No other company has been hurt more by the rise of new devices in the enterprise than Microsoft.
The iPad is a particular threat, as it could replace a significant number of Windows PC sales, and could loosen the company’s hold on other enterprise business software.
So, what do Microsoft’s mobile in the enterprise efforts look like?
- Microsoft has been rightly criticised for missing the mobile revolution: The company saw the opportunity early on — it was working on mobile and embedded operating systems in the 1990s, and has been selling smartphones (running Windows Mobile) and tablets (starting with Windows XP Tablet Edition) since 2002. Despite this early lead, Microsoft watched as first Apple, then Google and its Android partners, redefined the smartphone market.
- Windows 8 Is A BYOD Play: Windows 8, which will ship this October, is a two-in-one operating system. It features a new interface called Metro that is designed to be used with fingers. It also includes a traditional desktop, which is meant for legacy applications and functions that are better used with a keyboard and mouse. With this strategy, Microsoft is hoping to capture a very specific market: business users who want a tablet for casual personal use, but don’t want to carry a separate laptop to work.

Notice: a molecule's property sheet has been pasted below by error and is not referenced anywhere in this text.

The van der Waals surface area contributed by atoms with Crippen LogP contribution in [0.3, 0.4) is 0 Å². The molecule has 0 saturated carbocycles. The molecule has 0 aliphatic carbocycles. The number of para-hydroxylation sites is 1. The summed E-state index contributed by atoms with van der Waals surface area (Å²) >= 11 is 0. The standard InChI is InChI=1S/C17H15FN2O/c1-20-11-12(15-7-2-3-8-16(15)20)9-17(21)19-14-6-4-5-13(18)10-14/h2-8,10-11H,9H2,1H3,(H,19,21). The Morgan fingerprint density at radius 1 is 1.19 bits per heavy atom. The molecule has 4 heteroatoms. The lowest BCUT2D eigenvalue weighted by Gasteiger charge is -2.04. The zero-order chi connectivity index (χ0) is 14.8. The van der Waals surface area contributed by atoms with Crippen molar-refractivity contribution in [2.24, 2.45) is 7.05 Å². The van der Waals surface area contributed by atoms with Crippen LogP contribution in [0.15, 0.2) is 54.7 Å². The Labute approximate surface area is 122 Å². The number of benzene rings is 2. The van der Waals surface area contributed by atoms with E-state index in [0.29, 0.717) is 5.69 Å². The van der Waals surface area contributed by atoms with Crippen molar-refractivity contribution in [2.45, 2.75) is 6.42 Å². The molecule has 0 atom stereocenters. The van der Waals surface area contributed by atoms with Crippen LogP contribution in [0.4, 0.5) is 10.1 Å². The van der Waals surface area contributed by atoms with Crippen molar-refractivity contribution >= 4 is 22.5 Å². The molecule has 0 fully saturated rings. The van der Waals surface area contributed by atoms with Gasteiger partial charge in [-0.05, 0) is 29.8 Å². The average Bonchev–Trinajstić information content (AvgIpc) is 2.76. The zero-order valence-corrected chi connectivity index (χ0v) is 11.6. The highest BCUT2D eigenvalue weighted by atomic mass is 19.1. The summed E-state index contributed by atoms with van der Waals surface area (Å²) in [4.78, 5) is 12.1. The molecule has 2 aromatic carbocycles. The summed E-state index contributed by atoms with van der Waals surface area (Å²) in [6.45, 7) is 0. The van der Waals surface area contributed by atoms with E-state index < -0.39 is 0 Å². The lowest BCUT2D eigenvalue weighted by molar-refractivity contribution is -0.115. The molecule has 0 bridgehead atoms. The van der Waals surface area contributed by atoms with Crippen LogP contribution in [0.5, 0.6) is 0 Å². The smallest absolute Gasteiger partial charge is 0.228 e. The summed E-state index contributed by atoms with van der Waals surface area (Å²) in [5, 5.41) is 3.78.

- What about smartphones? The next version of Windows Phone will be based on the same underlying technology as Windows 8 and Windows RT. This was Microsoft’s best choice: Windows Phone 7 never got enough traction among developers to get the apps it needed to take on iOS and Android, particularly so-called “long tail” apps.
- Microsoft has huge strengths in the enterprise that will help mobile efforts: Many clients are locked into including long-term licensing agreements for products like Office and Exchange. It’s revamping its core business apps for the cloud with Office 365. And it’s got a renewed focus on touch screens with Windows 8 Metro. So despite its complete lack of progress in smartphones so far, Microsoft is still in a great position when it comes to mobile in the enterprise.
In full, the report looks at:
- Which mobile platforms are displacing the old Windows monopoly in the enterprise.
- How corporate app developers are responding to the change.
- How this disruption is threatening the former leader in enterprise computing, Microsoft, and what Microsoft is doing to respond.
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